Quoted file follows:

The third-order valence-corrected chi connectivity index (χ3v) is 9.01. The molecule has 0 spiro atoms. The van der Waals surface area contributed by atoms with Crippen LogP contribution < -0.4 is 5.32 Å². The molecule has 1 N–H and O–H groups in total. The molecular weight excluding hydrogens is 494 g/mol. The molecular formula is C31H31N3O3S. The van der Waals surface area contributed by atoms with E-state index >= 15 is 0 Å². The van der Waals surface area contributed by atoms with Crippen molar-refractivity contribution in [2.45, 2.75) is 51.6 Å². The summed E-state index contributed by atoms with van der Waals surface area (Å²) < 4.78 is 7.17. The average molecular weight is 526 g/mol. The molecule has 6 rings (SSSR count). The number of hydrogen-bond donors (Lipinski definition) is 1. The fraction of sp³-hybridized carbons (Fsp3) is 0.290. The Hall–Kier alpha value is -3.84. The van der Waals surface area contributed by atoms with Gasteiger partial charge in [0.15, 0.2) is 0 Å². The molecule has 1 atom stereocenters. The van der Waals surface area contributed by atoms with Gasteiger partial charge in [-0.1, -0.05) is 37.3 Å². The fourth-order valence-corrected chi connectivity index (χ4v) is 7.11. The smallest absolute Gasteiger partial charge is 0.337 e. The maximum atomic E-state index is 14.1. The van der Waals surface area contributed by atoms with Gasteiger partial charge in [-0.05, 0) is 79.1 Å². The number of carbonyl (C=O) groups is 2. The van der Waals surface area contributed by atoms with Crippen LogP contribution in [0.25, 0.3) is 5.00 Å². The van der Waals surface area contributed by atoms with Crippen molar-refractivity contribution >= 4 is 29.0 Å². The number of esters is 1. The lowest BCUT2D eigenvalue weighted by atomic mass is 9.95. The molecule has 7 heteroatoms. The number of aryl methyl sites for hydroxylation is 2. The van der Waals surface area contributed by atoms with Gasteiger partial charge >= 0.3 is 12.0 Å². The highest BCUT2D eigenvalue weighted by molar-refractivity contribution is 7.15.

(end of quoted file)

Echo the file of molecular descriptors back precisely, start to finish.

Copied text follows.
The third-order valence-corrected chi connectivity index (χ3v) is 9.01. The molecule has 0 spiro atoms. The van der Waals surface area contributed by atoms with Crippen LogP contribution < -0.4 is 5.32 Å². The molecule has 1 N–H and O–H groups in total. The molecular weight excluding hydrogens is 494 g/mol. The molecular formula is C31H31N3O3S. The van der Waals surface area contributed by atoms with E-state index >= 15 is 0 Å². The van der Waals surface area contributed by atoms with Crippen molar-refractivity contribution in [2.45, 2.75) is 51.6 Å². The summed E-state index contributed by atoms with van der Waals surface area (Å²) < 4.78 is 7.17. The average molecular weight is 526 g/mol. The molecule has 6 rings (SSSR count). The number of hydrogen-bond donors (Lipinski definition) is 1. The fraction of sp³-hybridized carbons (Fsp3) is 0.290. The Hall–Kier alpha value is -3.84. The van der Waals surface area contributed by atoms with Gasteiger partial charge in [0.15, 0.2) is 0 Å². The molecule has 1 atom stereocenters. The van der Waals surface area contributed by atoms with Gasteiger partial charge in [-0.1, -0.05) is 37.3 Å². The fourth-order valence-corrected chi connectivity index (χ4v) is 7.11. The smallest absolute Gasteiger partial charge is 0.337 e. The maximum atomic E-state index is 14.1. The van der Waals surface area contributed by atoms with Gasteiger partial charge in [-0.05, 0) is 79.1 Å². The number of carbonyl (C=O) groups is 2. The van der Waals surface area contributed by atoms with Crippen LogP contribution in [0.25, 0.3) is 5.00 Å². The van der Waals surface area contributed by atoms with Crippen molar-refractivity contribution >= 4 is 29.0 Å². The number of esters is 1. The lowest BCUT2D eigenvalue weighted by atomic mass is 9.95. The molecule has 7 heteroatoms. The number of aryl methyl sites for hydroxylation is 2. The van der Waals surface area contributed by atoms with Gasteiger partial charge >= 0.3 is 12.0 Å². The highest BCUT2D eigenvalue weighted by molar-refractivity contribution is 7.15.